Yunnan’s coffee industry aims to more than double its output by 2020 by further expanding its planting area, according to the province’s coffee association.
Yunnan currently produces 120,000 metric tons of coffee, “but we estimate that by 2020, production will reach at least 250,000 tons and account for 3 percent of global production,” said Hu Lu, deputy secretary-general of the Coffee Association of Yunnan.
The southwestern province, with high altitudes and a temperate climate, accounts for about 98 percent of China’s coffee output. Hu said that the combination of good yields in the province and high international prices this year means Yunnan coffee farmers will reap a bumper harvest.
A strategy to expand the harvest is to increase the planting area. The Agriculture Department of Yunnan said the coffee-growing area is set to rise to 167,000 hectares from 119,333 hectares in 2013.
Sustained prices are also likely to encourage farmers to switch to cultivating coffee. Hu said that profits from coffee this year have been “considerably higher” than for other main crops such as sugar, corn and even tea.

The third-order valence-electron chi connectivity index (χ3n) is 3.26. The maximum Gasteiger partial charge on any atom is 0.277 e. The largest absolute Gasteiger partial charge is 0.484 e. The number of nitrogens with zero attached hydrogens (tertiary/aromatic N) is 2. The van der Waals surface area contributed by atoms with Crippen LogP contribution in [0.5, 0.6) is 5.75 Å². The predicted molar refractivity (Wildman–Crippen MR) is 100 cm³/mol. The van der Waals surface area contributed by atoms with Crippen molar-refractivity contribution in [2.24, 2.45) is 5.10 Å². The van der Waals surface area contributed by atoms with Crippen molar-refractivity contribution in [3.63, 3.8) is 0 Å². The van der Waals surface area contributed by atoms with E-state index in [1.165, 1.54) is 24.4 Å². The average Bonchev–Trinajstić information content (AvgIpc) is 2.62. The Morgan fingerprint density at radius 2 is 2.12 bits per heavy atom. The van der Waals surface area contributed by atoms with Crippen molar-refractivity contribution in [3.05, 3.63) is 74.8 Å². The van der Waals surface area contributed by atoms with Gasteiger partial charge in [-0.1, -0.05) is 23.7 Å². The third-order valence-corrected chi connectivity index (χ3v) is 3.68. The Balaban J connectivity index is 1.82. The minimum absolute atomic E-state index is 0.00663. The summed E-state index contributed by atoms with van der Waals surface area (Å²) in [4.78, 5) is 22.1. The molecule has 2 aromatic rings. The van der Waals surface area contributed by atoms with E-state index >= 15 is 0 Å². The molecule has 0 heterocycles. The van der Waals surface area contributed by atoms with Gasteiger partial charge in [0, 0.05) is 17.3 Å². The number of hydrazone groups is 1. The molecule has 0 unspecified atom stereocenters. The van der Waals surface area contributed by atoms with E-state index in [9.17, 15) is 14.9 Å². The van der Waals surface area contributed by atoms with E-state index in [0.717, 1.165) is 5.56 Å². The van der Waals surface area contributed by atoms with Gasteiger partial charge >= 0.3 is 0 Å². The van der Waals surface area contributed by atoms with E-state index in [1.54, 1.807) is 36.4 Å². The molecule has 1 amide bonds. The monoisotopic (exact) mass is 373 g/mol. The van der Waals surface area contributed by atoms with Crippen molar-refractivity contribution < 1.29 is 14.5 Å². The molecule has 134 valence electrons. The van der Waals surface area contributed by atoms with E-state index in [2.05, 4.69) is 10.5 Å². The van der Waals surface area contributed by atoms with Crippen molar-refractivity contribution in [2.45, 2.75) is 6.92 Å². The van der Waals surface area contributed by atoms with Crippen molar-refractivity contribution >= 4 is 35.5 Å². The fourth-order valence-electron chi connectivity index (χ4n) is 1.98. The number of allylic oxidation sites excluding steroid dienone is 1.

Nestle SA, one of the pioneers of coffee in Yunnan, launched its first Nescafe Coffee Center in the Pu’er Industrial Park on Dec 12. The center aims to provide training and technical support to farmers and better quality control through its laboratory and storage facilities.
In October, Volcafe, the coffee arm of London-based commodities trader ED&F Man, set up its first export operation in the country through a joint venture with Chinese coffee exporter Simao Arabicasm Coffee Co.
But the industry still faces the challenge of consistency of supply and quality. “Consistency is a strong indicator of the professionalism of commodity growth and it will help encourage roasters to include China as a component of their blends,” said Furniss.